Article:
clock menu more-arrow no yes

Filed under:

Kawhi Life: A movable feast in downtown Toronto

New, comments

There’s a lot of hustle and bustle on the streets of the city, and things change faster than we can keep track of. That doesn’t mean there isn’t a way to see and do it all in Toronto.

NBA: Philadelphia 76ers at Toronto Raptors John E. Sokolowski-USA TODAY Sports

Kawhi Leonard is a Toronto Raptor — for at least one year. While the team’s on-court success has its part to play, we’ve decided to do our part in selling the city to the Klaw. Each week we’re talking Toronto, and letting Kawhi know what his life could be like here.

This Week in Toronto

Restaurants open and close all the time in this city, so it’s often difficult to make a recommendation. There are meals I’ve enjoyed at places I liked which have simply disappeared. Or worse yet: there are places I intended to go that failed before I got the chance to visit. (There are also seemingly indestructible spots that will likely outlive us all — provided the land on which they stand never achieves any higher development potential.) That’s life in the big city, as they say.

On King Street West, west of St. Andrew subway station, there are restaurants and theatres. (There is also Metro Hall, a municipal government building, and David Pecaut Square, some useful public space.) One stretch in particular, between John Street stretching out to Blue Jay Way (or Spadina Avenue, if you’re being charitable), hosts a bevy of eateries — Kit Kat, Fred’s Not Here, Nawlins, and more. You’d be forgiven if you have not visited these places. A question I often ask is: has anyone been to these places?

The Forget About It Supper Club is one such place, sandwiched between a Z-Teca burrito joint and the Red Tomato. I didn’t know it existed until it closed, despite strolling through that area (usually on my way to the TIFF Bell Lightbox to catch a film), indeed heading directly past it numerous times. Like many of the other restaurants on this strip, it seeks to capture a “downtown dining” experience, something fancy for the out-of-towners heading to famous King Street theatres for a live show. (That these places are so often Italian is a story for a different time.) That actual fine dining in this city, the real gourmet stuff, is nowhere near this specific area is funny when you think about it.

If you have indeed heard of any of these restaurants, it’s most likely because of the stink created from some of their owners (and the now-premier of the province) during the King Street Pilot launch late last year (and into Spring 2018). Al Carbone of Kit Kat, who appears as both man and cartoon, complained about the plan to improve transit through the area, saying it would kill the neighbourhood. I’m not sure he noticed that the density of people in the neighbourhood — potential customers! — had risen considerably in 30 years. He still gave them an icy finger. Now his neighbours, like the Forget About It Supper Club and Zazou, are long gone, and we wonder about what could be next. Given the influx of massive developments in the area, it doesn’t take a genius to guess.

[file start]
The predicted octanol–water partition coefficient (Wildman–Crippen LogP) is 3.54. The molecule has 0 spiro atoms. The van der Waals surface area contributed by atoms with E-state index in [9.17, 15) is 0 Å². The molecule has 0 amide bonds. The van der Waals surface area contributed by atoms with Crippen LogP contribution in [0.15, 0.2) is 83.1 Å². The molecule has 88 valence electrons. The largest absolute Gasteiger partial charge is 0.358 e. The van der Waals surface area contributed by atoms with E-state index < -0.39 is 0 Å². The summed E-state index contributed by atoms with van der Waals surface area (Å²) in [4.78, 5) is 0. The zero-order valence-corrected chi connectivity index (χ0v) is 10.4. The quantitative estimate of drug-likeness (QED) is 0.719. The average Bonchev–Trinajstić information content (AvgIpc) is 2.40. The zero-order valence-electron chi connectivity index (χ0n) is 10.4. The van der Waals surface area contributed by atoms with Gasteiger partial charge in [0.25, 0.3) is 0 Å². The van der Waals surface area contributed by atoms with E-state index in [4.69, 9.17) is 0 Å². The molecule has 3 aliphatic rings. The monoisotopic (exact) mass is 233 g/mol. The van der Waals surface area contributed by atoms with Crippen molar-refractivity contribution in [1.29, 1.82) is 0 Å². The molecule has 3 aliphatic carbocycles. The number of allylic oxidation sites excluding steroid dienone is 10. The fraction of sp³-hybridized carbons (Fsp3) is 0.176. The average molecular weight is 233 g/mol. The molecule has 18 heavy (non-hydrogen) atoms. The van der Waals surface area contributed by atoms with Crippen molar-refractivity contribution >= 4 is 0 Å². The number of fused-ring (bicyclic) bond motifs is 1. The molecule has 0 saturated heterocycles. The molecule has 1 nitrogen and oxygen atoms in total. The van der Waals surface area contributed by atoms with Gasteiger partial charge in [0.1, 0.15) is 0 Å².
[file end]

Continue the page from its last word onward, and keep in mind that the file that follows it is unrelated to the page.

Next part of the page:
Carbone is hanging on to his place out of what looks like spite. His recent bid to be councillor of Ward 20 failed. The King Street Pilot, which is no longer a divisive political issue, will likely continue on as the best low-cost option to move people along the busiest surface route in the city. (I won’t even comment on the irony of stalling subway construction for actual decades, and then fighting against street car improvements.) My only lament is one of enforcement: people should follow the signs as posted and use King Street as it is now intended.

All of this is to say: Kawhi should look elsewhere for dining options in Toronto. There are some delightful restaurants on Dundas West and Ossington (my current fave locales), entire neighbourhoods (like Gerrard East) dedicated to one type of food or another, places like Edulis and Beast tucked in out of way places, or spots like Alo in locations you’d never think to look. I had a delicious sushi meal at Yasu on Harbord Street, for example, which is scrunched near some delightfully rundown pizza joints and a surfeit of noodle-houses. Food is everywhere in Toronto, and despite what you’ve heard, the city is working to make it easier to go out there and get it.

Should Kawhi Care?

Well, no.

(However, as this LA Times piece apparently makes clear, Leonard is perhaps more about the east coast life than we realize. “It’s basically like being in New York,” Leonard said to the Times. “I’m enjoying [Toronto] so far, but I have a lot I’d like to venture off and see still.” Indeed there is quite a lot more to see, much I haven’t even be able to describe. I’d tell Kawhi to ask me about it, but I somehow doubt things will go that way. It’s at least nice to know he’s interested in exploring!

And who knows, maybe Kawhi would have been a fan of the dearly departed Forget About It Supper Club. Maybe, gasp, he’d even be a fan of the films of Frank D’Angelo.

Uhhh, on second thought: probably not.)